Henri Leclerc is one of the greatest lawyers of his time. A tireless activist, from the Unified Socialist Party (PSU) of Michel Rocard to the presidency of the League of Human Rights, he finally hung up his robe after sixty-five years of trial, many of which marked the century.
I wouldn’t have come here if…
If my father hadn’t come home furious, one evening in October 1945, because Pierre Laval hadn’t had the right to a real trial. I was 11 years old, I can still see him saying to my mother: “But it’s scandalous, they didn’t even judge him, they killed him this morning!” I had heard of Laval during the war, my father railed against Vichy and the collaboration. But there, he was in a black rage, he repeated: “His lawyer could not defend, he committed suicide, they washed his stomach. The Attorney General even issued a press release to say “Mr. Laval’s life is no longer in danger”, and they dragged him to the execution post.
It was the Liberation, there was the purge and summary executions, but my parents were against the death penalty, even then. I was very impressed by this story. I might not have become so hostile to the death penalty if my parents hadn’t been. Three years later, my father gave me the book by Albert Naud, the court-appointed lawyer from Laval. He told the story of this scandalous trial and explained what the criminal procedure was. It was my first contact with the law.
Is that when you decided to become a lawyer?
No, I didn’t think about it until quite late, but it had been in my head, unconsciously for a very long time. when i was reading The three Musketeers, I was outraged by Milady’s death. It must be said that Dumas pulls out all the stops, it’s a scene of incredible anguish and violence. Milady is indeed the wicked one, but the torture, the violence, the bad justice, all that made me indignant. Victor Hugo’s novel The Last Day of a Convict also really shook me up.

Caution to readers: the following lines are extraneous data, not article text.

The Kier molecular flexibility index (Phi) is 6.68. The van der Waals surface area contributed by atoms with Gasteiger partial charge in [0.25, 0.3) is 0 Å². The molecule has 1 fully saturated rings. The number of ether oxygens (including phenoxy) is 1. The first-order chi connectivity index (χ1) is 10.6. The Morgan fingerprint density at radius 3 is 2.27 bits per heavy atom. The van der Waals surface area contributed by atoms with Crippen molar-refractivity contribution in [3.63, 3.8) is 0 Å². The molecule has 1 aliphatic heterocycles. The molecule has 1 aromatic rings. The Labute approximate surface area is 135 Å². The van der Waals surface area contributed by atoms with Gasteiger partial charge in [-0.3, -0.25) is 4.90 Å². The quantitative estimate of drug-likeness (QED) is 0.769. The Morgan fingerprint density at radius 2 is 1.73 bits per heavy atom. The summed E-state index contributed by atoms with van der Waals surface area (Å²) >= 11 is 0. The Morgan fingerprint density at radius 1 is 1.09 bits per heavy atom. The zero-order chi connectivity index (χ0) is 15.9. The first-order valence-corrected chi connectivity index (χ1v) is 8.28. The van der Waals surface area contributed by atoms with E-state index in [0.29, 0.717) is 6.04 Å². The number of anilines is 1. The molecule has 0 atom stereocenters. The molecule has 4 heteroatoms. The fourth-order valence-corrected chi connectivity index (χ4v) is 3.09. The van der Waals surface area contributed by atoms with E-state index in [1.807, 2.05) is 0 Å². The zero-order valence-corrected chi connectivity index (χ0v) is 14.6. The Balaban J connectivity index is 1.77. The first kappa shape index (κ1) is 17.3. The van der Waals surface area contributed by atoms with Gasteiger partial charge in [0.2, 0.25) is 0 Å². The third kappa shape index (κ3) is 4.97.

What childhood did you have?
I had a sweet, quiet childhood, even though it was wartime. In 1939, I was 5 years old. We were in my grandparents’ village, near Limoges, and we had to go to the sea, it was the first time for me. I was in front of the large Grandfather clock in the kitchen when we learned of the declaration of war, and suddenly everyone started crying.
My father was a veteran of the 1914 war, he was a registration inspector – a tax branch – and was requisitioned in Paris. My mother was a housewife, but she had studied law. My father was a left-wing man, very secular, he was not directly involved in the Resistance, but he was very anti-Vichy, we listened to Radio London every night before going to bed, I knew it was forbidden, but it was exciting. Of course, we ate badly, but I can’t say that I suffered from hunger.
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